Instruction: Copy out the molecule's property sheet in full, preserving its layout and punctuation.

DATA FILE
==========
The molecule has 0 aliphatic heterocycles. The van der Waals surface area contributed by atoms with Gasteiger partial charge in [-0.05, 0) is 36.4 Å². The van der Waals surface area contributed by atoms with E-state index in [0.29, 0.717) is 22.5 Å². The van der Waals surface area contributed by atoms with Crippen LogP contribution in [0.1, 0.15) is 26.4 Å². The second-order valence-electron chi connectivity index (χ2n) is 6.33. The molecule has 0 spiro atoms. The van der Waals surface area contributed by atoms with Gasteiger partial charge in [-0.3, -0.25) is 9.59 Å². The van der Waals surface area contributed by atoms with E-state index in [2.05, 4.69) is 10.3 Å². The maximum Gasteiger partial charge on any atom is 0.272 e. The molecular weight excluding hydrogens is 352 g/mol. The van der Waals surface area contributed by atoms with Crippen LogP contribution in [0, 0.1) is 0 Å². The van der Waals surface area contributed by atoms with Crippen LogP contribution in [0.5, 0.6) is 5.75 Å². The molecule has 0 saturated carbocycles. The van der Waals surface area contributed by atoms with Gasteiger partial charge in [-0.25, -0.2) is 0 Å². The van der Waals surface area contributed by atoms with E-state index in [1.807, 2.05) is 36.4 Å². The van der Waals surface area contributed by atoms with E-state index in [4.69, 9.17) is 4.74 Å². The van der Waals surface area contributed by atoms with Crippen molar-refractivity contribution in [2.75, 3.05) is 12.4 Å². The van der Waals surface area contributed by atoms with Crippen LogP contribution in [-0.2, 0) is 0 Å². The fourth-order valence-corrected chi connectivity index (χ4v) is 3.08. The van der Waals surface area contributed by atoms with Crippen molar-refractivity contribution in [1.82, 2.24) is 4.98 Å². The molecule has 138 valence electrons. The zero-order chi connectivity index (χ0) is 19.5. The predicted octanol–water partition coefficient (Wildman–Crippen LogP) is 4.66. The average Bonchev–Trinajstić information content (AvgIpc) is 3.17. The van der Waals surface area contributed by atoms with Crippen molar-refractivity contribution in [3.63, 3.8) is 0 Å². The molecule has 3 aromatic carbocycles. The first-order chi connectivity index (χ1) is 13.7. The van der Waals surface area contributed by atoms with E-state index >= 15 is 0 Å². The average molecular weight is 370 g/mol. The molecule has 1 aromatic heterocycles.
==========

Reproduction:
The molecule has 0 aliphatic heterocycles. The van der Waals surface area contributed by atoms with Gasteiger partial charge in [-0.05, 0) is 36.4 Å². The van der Waals surface area contributed by atoms with E-state index in [0.29, 0.717) is 22.5 Å². The van der Waals surface area contributed by atoms with Crippen LogP contribution in [0.1, 0.15) is 26.4 Å². The second-order valence-electron chi connectivity index (χ2n) is 6.33. The molecule has 0 spiro atoms. The van der Waals surface area contributed by atoms with Gasteiger partial charge in [-0.3, -0.25) is 9.59 Å². The van der Waals surface area contributed by atoms with E-state index in [2.05, 4.69) is 10.3 Å². The maximum Gasteiger partial charge on any atom is 0.272 e. The molecular weight excluding hydrogens is 352 g/mol. The van der Waals surface area contributed by atoms with Crippen LogP contribution in [0, 0.1) is 0 Å². The van der Waals surface area contributed by atoms with Crippen LogP contribution in [0.5, 0.6) is 5.75 Å². The molecule has 0 saturated carbocycles. The van der Waals surface area contributed by atoms with Gasteiger partial charge in [-0.25, -0.2) is 0 Å². The van der Waals surface area contributed by atoms with E-state index in [1.807, 2.05) is 36.4 Å². The van der Waals surface area contributed by atoms with E-state index in [4.69, 9.17) is 4.74 Å². The van der Waals surface area contributed by atoms with Crippen molar-refractivity contribution in [2.75, 3.05) is 12.4 Å². The van der Waals surface area contributed by atoms with Crippen LogP contribution in [-0.2, 0) is 0 Å². The fourth-order valence-corrected chi connectivity index (χ4v) is 3.08. The van der Waals surface area contributed by atoms with Crippen molar-refractivity contribution in [1.82, 2.24) is 4.98 Å². The molecule has 138 valence electrons. The zero-order chi connectivity index (χ0) is 19.5. The predicted octanol–water partition coefficient (Wildman–Crippen LogP) is 4.66. The average Bonchev–Trinajstić information content (AvgIpc) is 3.17. The van der Waals surface area contributed by atoms with Crippen molar-refractivity contribution in [3.63, 3.8) is 0 Å². The molecule has 3 aromatic carbocycles. The first-order chi connectivity index (χ1) is 13.7. The van der Waals surface area contributed by atoms with E-state index >= 15 is 0 Å². The average molecular weight is 370 g/mol. The molecule has 1 aromatic heterocycles.